Linda shows us the extent of the damage.
That was Adventure #1. We decided that we deserved to stop at Tim Horton's before continuing on to the site. We also made a note of our location, because on the way back we planned to find the wretched thing in the road that thrashed the tire.

We made it to the parking area of the field site without any incident. Accessing the neoichnology site requires crossing a river. Usually the river is gentle and shallow enough at this location to cross without too much difficulty. However, recent rains had given the river a bit of vigor and depth. Each of us had a cumbersome load to pack across the river (plaster, mixing buckets, cameras, personal gear), and the local river bed flora add a nice element of slime to the bouldery river bed. Crossing would prove to be tricky.

We found a spot that looked promising, and started across. A combination of bulky gear, slimy boulders, and a slight misstep sent me flailing into the river.


All I remember going in was thinking "S**t, the camera!" and holding that aloft with my right hand while my left hand let go of the bucket (which Linda retrieved before it floated off on its own adventure) and broke my fall. This area was deep enough that I didn't break my fall before going almost completely under the water - I think the top of my head was still dry - but the palm of my left hand took the full force of my fall as it hit boulders and gravel. Needless to say, there was a little bit of damage.
It's only a flesh wound...I hope.
I carry a first aid kit with me, but there was very little I could do at this point that couldn't wait until I reached civilization. Sure, I could have dug around in my hand to remove bits of embedded gravel, but nice cushiony blisters formed around the impact sites, so I knew where the offending material was located. What worried me more was the sharp ache deep in my first metacarpal - did I break or crack it? I could still move it, albeit with some discomfort, so I figured we had come too far to give up on the chance of shorebird traces.

We finally crossed the river, and I changed into more-or-less dry clothes. We had arrived!

This area is dominated by Canada Goose tracks, and the fine-grained sediment captured their trampling nicely.
Canada Goose trample surface.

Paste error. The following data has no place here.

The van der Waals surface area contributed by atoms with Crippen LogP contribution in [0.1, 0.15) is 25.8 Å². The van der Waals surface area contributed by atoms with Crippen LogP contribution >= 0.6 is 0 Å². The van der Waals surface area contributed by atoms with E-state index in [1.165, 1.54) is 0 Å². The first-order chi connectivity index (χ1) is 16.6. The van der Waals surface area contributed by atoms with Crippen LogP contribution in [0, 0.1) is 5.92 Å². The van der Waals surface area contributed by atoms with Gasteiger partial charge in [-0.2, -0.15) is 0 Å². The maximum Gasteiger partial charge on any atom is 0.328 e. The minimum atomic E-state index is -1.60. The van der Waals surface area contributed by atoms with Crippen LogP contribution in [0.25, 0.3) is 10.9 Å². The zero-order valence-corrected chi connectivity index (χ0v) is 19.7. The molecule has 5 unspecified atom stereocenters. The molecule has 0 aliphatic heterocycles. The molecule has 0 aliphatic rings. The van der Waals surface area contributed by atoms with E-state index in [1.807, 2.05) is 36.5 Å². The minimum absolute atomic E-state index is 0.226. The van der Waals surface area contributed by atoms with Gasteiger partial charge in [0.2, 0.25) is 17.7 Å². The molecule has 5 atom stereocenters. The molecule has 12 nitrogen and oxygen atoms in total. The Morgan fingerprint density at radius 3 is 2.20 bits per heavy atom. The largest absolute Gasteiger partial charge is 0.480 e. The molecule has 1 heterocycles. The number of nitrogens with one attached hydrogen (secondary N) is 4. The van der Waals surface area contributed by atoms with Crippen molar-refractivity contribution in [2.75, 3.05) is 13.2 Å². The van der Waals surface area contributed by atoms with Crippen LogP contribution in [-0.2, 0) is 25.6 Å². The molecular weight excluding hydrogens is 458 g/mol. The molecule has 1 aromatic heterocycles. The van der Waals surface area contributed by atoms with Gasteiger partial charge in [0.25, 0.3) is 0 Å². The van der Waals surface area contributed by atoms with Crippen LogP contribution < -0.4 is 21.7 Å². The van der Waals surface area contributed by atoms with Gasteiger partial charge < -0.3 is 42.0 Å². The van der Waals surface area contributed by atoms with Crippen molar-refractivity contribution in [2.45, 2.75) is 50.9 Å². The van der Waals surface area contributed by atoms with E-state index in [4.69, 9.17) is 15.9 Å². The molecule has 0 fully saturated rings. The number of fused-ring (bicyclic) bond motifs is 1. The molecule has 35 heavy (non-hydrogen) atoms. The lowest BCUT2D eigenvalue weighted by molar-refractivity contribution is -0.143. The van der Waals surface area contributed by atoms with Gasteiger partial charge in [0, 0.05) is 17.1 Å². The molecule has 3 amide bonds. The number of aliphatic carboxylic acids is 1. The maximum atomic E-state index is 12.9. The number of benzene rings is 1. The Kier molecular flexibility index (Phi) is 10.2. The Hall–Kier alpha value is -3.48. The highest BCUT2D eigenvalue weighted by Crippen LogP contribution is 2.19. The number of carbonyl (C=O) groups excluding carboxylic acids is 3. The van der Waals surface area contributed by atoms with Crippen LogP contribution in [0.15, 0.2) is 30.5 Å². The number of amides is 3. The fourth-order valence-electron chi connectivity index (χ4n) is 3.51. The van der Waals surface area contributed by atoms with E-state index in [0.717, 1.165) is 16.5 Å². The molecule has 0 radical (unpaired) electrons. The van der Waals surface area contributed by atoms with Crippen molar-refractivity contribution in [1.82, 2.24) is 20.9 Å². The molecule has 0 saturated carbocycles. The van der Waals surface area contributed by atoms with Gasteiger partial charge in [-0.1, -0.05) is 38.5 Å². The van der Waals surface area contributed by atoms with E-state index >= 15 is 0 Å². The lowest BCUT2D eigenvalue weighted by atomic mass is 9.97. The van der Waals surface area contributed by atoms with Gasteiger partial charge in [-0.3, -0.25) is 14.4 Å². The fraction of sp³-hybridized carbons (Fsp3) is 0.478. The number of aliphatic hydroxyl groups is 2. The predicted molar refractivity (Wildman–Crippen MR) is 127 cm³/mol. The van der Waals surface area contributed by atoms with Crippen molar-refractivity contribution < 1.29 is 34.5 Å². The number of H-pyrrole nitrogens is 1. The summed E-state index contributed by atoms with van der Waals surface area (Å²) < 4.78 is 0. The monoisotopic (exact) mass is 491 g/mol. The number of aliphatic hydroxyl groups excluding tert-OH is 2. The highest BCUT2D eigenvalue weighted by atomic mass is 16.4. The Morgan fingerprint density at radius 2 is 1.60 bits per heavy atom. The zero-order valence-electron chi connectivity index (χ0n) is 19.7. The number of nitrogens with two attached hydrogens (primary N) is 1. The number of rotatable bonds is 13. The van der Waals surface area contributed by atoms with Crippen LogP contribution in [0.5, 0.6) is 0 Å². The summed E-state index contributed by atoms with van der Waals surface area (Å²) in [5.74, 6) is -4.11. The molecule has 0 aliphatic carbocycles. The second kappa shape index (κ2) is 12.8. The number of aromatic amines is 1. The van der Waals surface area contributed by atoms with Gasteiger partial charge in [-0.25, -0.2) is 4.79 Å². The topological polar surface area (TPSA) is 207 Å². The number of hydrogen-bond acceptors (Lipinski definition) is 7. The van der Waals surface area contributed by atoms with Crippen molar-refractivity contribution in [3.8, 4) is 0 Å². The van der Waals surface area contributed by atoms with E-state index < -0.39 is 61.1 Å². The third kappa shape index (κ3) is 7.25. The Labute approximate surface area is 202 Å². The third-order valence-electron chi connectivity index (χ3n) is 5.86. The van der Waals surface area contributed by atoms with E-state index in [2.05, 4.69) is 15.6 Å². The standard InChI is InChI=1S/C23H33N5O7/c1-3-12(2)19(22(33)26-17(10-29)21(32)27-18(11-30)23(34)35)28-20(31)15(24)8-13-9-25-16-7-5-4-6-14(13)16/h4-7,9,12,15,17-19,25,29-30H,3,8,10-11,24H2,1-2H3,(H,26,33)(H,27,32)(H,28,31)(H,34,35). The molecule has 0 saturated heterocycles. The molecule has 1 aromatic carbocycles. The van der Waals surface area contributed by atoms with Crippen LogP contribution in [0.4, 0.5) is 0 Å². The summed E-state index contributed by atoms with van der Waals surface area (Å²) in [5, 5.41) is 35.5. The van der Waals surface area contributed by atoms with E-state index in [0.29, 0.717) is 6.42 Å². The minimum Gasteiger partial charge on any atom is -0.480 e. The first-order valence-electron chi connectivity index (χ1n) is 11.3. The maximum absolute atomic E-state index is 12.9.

With the Canada Goose tracks were smaller anseriform (duck) footprints: they have a different overall shape than Canada Goose tracks, so we knew they weren't young geese.

Duck, duck, (not) goose. Do you see the inward curving outer toes?
Did you see the webbing? Webbing is a useful feature when it preserves, but webbing is inconsistently preserved in bird tracks. If the sediment consistency is just right (firm yet damp, like a firm wet beach sand), webbing may not impress. A more reliable feature is the curvature of the lateral toes: members of the duck group (Anseriformes) with palmate webbing (a completely webbed three-toed foot) have digits II and IV (the outer two toes) that curve towards the middle digit (digit III). Sandpipers with semipalmate webbing (webbing that attaches only partly down the length of the toes) do not have inward curving side toes.

Part of neoichnology is hanging out in an area long enough to see the local wildlife. Ideally, you want to see the animal in question make the footprints. If that isn't an option, you need to know who is frequenting the area. If the tracks you are looking at are fresh, there's a better chance that the trackmakers you see are the owners of those footprints. These tracks were relatively fresh, so I knew that there was a good chance the trackmaker was either nearby or would revisit the site. All we had to do was wait.

While we were waiting, we checked out the track surface for more examples of the same type of footprint preserved in different ways. Here is a great example of how there is not one preservational scenario that will preserve all features all the time.
The webbing on these Canada Goose prints is very poorly preserved, but the hallux (digit I) on the left footprint is gorgeous! Digit I is another one of those birdy features that is inconsistently preserved, yet so many rely on the presence of the hallux impression as THE feature for saying with 100% certainty "Yes! We have a bird print!" I have a paper in press that discusses how the fossil and neoichnology data shows it's rarely that simple. Stay tuned!

We also found great samples of skin impressions for Canada Goose footprints. This print doesn't look like much at first glance - no webbing, no hallux, no "heel" pad (which isn't really a heel, but a fleshy pad where the toes and the end of the metatarsals connect)...